I’ve been thinking recently – for obvious reasons – about the potential for new readers coming to comics, and whether or not that means increased sales for comics overall, or just for DC (and Marvel, who share the majority of shelf-space, as well as the majority of recognizable characters). And, in that slow process – insert your own jokes here – it struck me: Non-Marvel/Non-DC publishers have something that should be the greatest selling point of all: Non-superhero stories.
It’s unfair to say that Marvel and DC have entirely given up on ideas for everything that isn’t a superhero, but those ideas have to fall into very specific buckets these days: Marvel’s pretty much have to be Crossgen revivals or Jane Austen/Frank Baum adaptations, and DC’s have to be Vertigo books (Okay, Marvel also has the Icon books, but that imprint is only open to, what, three writers these days?). With DC’s New 52 roll-out, even the non-superhero concepts in the DCU suddenly become weirdly superheroic, because the connections to the world of Superman, Batman and the Justice League become more pronounced (Jonah Hex is in the town that will become Batman’s homebase! The Blackhawks are dealing with political fallout in a world where Superman exists!), and Marvel has pretty much always been all about superheroes since day one. Which, for both publishers, is great, and has worked out well for them. But if there’s one thing both publishers have found themselves trying to do in recent years, it’s diversify and grow their audience… and eventually (If not already), that’s going to mean doing things that aren’t superheroes.
I think DC is already there, including Men of War and Blackhawks and even Demon Knights in the New 52; yes, there are heavy superhero connections to make them a success in the superhero-obsessed direct market, but their very existence in that first wave instead of, I don’t know, Justice Society or whatever suggests that DC editorial know that they have to try to reach a different audience.
There’s enough anecdotal evidence out there to suggest that the admittedly-still-small digital market out there isn’t just a mirror of the Direct Market, and that books that appeal to one don’t, necessarily, appeal to the other; things like World of Warcraft and Fringe are said to rank highly in the DC sales, while Marvel’s non-MU books show a strong showing for the House of Ideas. It stands to reason, then, that those readers – the new readers apparently most likely to actually try comics that aren’t just jumping over from their local store – are looking for comics that aren’t about superheroes, and… well, Marvel and DC just aren’t providing that, to any great degree.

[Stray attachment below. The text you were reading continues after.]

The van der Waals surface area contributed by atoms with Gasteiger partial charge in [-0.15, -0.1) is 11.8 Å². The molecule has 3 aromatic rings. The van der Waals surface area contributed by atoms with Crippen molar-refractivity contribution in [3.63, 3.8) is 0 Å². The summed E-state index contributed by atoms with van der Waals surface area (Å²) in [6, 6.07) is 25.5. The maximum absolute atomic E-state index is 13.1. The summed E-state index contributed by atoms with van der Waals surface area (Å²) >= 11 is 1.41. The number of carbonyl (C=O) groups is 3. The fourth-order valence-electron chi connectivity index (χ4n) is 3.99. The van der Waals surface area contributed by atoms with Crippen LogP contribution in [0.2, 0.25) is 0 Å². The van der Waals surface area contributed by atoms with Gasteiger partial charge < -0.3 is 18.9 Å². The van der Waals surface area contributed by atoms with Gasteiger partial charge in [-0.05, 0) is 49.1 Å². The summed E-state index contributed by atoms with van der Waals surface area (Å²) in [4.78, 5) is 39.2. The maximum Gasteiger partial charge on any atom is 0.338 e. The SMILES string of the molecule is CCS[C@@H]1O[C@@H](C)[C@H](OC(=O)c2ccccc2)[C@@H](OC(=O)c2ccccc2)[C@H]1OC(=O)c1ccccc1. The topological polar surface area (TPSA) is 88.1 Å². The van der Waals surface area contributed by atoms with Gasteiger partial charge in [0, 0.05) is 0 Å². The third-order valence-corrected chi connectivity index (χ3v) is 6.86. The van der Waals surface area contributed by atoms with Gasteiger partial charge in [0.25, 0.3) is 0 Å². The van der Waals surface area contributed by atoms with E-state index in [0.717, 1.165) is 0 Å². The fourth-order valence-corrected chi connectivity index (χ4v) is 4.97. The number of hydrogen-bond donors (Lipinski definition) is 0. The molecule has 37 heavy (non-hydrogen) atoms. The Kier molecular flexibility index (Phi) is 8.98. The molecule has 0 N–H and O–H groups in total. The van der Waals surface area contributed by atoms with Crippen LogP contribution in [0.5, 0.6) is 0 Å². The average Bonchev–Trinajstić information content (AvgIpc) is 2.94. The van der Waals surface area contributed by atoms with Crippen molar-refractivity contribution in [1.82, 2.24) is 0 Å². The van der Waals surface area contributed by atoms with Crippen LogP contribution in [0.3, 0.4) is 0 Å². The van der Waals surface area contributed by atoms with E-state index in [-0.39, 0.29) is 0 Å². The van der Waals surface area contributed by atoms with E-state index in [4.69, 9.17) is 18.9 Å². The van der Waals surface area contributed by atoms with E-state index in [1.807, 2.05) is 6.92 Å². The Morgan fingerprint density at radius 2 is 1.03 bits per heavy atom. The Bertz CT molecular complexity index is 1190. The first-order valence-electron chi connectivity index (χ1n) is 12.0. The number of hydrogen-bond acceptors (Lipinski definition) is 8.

Of course, this could just be misplaced optimism; I remember the conventional wisdom that non-Big Two publishers would make massive strides with the establishment of a bookstore market, because new readers who aren’t interested in superheroes and would never find themselves in a comic store would finally have access to all this great material from all manner of indie companies, but that never really happened — in part, I’d argue, because bookstores ended up ordering heavily from the Big Two anyway, so the shelving discrepancy pretty much continued as before, to an only slightly lesser degree. Will the digital marketplace be any different? I’d like to think so, because of the mainstreaming of comic culture over the last decade, as well as the democratization of digital outlets like ComiXology and iTunes. Yes, there’s still an emphasis on the bigger publishers on the front page, but I’m not sure that really follows through elsewhere in the sites), and the simple fact that there’s so much great material out there for so many different tastes from so many publishers.
Comics are more than superheroes – but maybe it’s going to take superheroes becoming mainstream enough to inhabit other forms of media to make non-readers realize that. If new readers do come into stores, or go online, tempted by all the hype of the New 52, maybe the appearance of non-superhero stories will be the thing that will make them come back after the initial novelty of “Clark isn’t dating Lois anymore!” has worn off; maybe giving them what they wanted, but didn’t necessarily know existed in comics, will actually work, this time.
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